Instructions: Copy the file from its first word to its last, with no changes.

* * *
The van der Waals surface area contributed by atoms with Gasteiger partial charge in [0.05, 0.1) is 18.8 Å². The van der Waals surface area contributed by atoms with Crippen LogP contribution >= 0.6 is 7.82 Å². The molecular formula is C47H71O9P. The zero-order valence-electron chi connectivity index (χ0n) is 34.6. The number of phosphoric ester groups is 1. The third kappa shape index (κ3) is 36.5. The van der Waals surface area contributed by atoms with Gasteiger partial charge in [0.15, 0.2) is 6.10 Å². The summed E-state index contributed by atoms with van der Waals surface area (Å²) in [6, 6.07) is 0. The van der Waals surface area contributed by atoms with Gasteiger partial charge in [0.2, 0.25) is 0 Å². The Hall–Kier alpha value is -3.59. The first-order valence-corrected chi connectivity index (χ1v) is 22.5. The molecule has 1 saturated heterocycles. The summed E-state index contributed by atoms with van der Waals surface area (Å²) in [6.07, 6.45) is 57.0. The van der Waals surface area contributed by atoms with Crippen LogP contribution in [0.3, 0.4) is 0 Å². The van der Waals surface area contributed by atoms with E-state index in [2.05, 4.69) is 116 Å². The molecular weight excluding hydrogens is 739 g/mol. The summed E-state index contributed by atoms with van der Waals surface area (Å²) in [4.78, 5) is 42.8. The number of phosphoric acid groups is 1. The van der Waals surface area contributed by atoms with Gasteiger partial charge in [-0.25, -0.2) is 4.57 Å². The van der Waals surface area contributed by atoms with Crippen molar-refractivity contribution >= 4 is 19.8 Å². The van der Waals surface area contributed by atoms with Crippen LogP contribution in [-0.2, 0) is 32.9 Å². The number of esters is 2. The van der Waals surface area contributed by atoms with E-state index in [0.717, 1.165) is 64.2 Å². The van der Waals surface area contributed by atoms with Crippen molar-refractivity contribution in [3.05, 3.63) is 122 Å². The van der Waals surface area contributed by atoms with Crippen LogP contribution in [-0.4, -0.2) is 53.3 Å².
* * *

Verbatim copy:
The van der Waals surface area contributed by atoms with Gasteiger partial charge in [0.05, 0.1) is 18.8 Å². The van der Waals surface area contributed by atoms with Crippen LogP contribution >= 0.6 is 7.82 Å². The molecular formula is C47H71O9P. The zero-order valence-electron chi connectivity index (χ0n) is 34.6. The number of phosphoric ester groups is 1. The third kappa shape index (κ3) is 36.5. The van der Waals surface area contributed by atoms with Gasteiger partial charge in [0.15, 0.2) is 6.10 Å². The summed E-state index contributed by atoms with van der Waals surface area (Å²) in [6, 6.07) is 0. The van der Waals surface area contributed by atoms with Gasteiger partial charge in [0.2, 0.25) is 0 Å². The Hall–Kier alpha value is -3.59. The first-order valence-corrected chi connectivity index (χ1v) is 22.5. The molecule has 1 saturated heterocycles. The summed E-state index contributed by atoms with van der Waals surface area (Å²) in [6.07, 6.45) is 57.0. The van der Waals surface area contributed by atoms with Crippen LogP contribution in [0.3, 0.4) is 0 Å². The van der Waals surface area contributed by atoms with E-state index in [2.05, 4.69) is 116 Å². The molecular weight excluding hydrogens is 739 g/mol. The summed E-state index contributed by atoms with van der Waals surface area (Å²) in [4.78, 5) is 42.8. The number of phosphoric acid groups is 1. The van der Waals surface area contributed by atoms with Gasteiger partial charge in [-0.25, -0.2) is 4.57 Å². The van der Waals surface area contributed by atoms with Crippen molar-refractivity contribution >= 4 is 19.8 Å². The van der Waals surface area contributed by atoms with Crippen LogP contribution in [-0.2, 0) is 32.9 Å². The number of esters is 2. The van der Waals surface area contributed by atoms with E-state index in [0.717, 1.165) is 64.2 Å². The van der Waals surface area contributed by atoms with Crippen molar-refractivity contribution in [3.05, 3.63) is 122 Å². The van der Waals surface area contributed by atoms with Crippen LogP contribution in [-0.4, -0.2) is 53.3 Å².